The drive out to Molson was beautiful, the weather was great, no traffic.  We started to spot some old buildings on the way and the "town" itself was a gold mine - of antiquities, that is!  They had a nice display of old buildings that had all been moved to a central location and were stocked with old paraphernalia.  Then there was a 1914 brick schoolhouse filled with tons more interesting old stuff, including the 2 old ladies that actually attended that school and were anxious to share their stories with every person who walked through the door.  Behind the school building was a couple old "Little House on the Prairie" buildings off across a big cow pasture and one of the little old ladies, Mary Ann, owned them. She thought I was crazy when I asked if we could go visit them, but she gave us permission if we really wanted to walk all that way!  Without asking Rick I told her we would love to walk out there and would respect her property.  Fortunately Rick was OK with that!  The Canadian border was just north of town, on a hilltop marked by a row of trees, we could have walked to it.

From Molson we took the scenic route via dirt road to our next destination, Chesaw.  Chesaw was in the throes of their 68th Annual 4th of July Rodeo.  There was a $5 per head entrance fee but since neither Rick nor I have ever attended a rodeo we went ahead and paid up.  It was a very nice event and extremely family-focused.  I saw at least 2 little boys securely carrying a chicken in their arms and during the barrel racing a 4 year-old was led through the course by what must have been a parent.  The girl was on horseback and the parent was on foot.  They timed her and announced her time and all applauded!  There were at least a couple other barrel racers that were like 7.  They had cow riding (no bull!) and the kids were off in a corner by themselves being thrown off heifers onto the sawdust-covered ground, getting a small taste of the thrill, but kid-style.

OK, so we hung around there for a couple hours then moved on to the next "town", Bodie.  I guess this was the closest thing to a real ghost town in that the buildings were there, right alongside the road, but were not in use.  Being alongside the road did not afford the best photographic surroundings and also left the buildings wide open to vandals.  They weren't in horrible condition though, no doubt due to their being so far out and off the beaten track.

The road continued down to Wauconda, which was back on the main drag.  No old buildings to see there but we saw so many scattered along the way all day, and Molson was so plentiful, that we were OK not having found anything there. 

So we headed next to Coulee Dam, the town and the dam.  When we got near the dam the crowds were gathering for a fireworks and laser show that was taking place at dusk, another 2 hours off so we just drove straight through.  On the outskirts the dam area we saw a collection of whirli-gigs in a cage on the side of a park.  But the light was already beginning to wane.  The highway followed the shore of Banks Lake for many miles and then we had a beautiful sunset to watch develop over an hour or so.  We stopped to see a little-known Washington sight, Dry Falls.  It was interesting but getting dark and very windy.  We drove through some beautiful, hilly, grassy areas while the sunset grew and changed.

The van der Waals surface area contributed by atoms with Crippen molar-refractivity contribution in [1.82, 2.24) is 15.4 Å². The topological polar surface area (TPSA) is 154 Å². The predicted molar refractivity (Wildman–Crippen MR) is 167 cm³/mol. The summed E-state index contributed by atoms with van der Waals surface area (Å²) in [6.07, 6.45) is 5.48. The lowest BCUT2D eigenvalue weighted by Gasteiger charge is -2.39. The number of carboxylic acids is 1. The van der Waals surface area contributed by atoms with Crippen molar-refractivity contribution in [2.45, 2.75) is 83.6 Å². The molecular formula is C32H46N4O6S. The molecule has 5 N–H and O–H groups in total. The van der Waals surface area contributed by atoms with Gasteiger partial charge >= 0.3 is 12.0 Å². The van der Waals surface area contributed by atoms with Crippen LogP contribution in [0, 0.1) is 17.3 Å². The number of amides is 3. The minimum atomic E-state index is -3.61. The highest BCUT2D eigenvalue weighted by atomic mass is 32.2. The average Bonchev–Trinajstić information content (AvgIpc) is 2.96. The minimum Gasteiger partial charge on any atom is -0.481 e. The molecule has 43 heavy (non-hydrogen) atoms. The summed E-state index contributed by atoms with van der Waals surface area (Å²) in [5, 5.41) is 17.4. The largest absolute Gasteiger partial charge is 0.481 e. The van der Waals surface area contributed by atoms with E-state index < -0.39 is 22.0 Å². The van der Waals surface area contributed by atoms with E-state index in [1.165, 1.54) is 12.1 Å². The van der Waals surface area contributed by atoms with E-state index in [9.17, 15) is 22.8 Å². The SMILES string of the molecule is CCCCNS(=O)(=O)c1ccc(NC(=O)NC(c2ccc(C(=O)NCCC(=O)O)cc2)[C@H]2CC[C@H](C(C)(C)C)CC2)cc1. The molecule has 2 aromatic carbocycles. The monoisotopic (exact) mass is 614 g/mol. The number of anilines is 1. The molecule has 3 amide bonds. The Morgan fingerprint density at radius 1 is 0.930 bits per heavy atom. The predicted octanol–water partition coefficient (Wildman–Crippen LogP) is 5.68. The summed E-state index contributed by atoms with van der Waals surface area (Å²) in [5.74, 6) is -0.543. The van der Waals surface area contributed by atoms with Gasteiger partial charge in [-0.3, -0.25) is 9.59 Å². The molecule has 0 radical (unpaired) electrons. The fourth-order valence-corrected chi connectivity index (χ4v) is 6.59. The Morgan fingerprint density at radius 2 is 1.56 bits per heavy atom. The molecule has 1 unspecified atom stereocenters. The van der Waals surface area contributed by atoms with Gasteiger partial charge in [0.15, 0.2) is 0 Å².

Since we had seen everything on the original agenda we opted to head straight for home, avoiding the retuning hoards.  We had had a successful photo outing, beautiful weather, pleasant driving, an overall great weekend.  So, of course, since nothing is perfect, we had to have one unpleasant thing happen.  Just as we were finding the onramp to I-90 which would lead us back to our beloved western WA we noticed some sprinkles on the windshield.  That was the beginning of the rain that continued the rest of the 75 miles home, accompanied by darkness, spray, heavier traffic, poorly marked lanes and occasional fog.

I think overall the whole family had a nice weekend.  I hope you didn't mind missing the fireworks, Rick!

Picture of the Week

Here is a shot I took outside, in the daylight, on Rick's RED car. I chose that spot to get some nice color reflection in shiny parts of the guitar. Do you see any red? neither do I! It totally looks like I took this in a dark room somewhere...

About Me

My photo
After 2 unsuccessful marriages I spent 12 years as a divorcee, only to fall prey to another man's wiles. We had a fun 5 years together and then he decided he wanted more freedom so once again I'm single.

So I'm freshly divorced at 57 and have 5 great kids and now 7 grandkids. My kids are still a major part of my life but I'm busy helping my aging parents on Kauai.

I've lived in California, Hawaii and Oklahoma before finally settling here in Washington. I love Washington and come back to visit family, friends and take care of my garden often but will be temporarily a resident of Kauai.

I've moved 30 times in my life (no, my parents weren't in the service, at least not since I was about 2) and finally planted roots when I got my little house that I've owned since '91.

My family are Jehovah's Witnesses, I've been one since '72.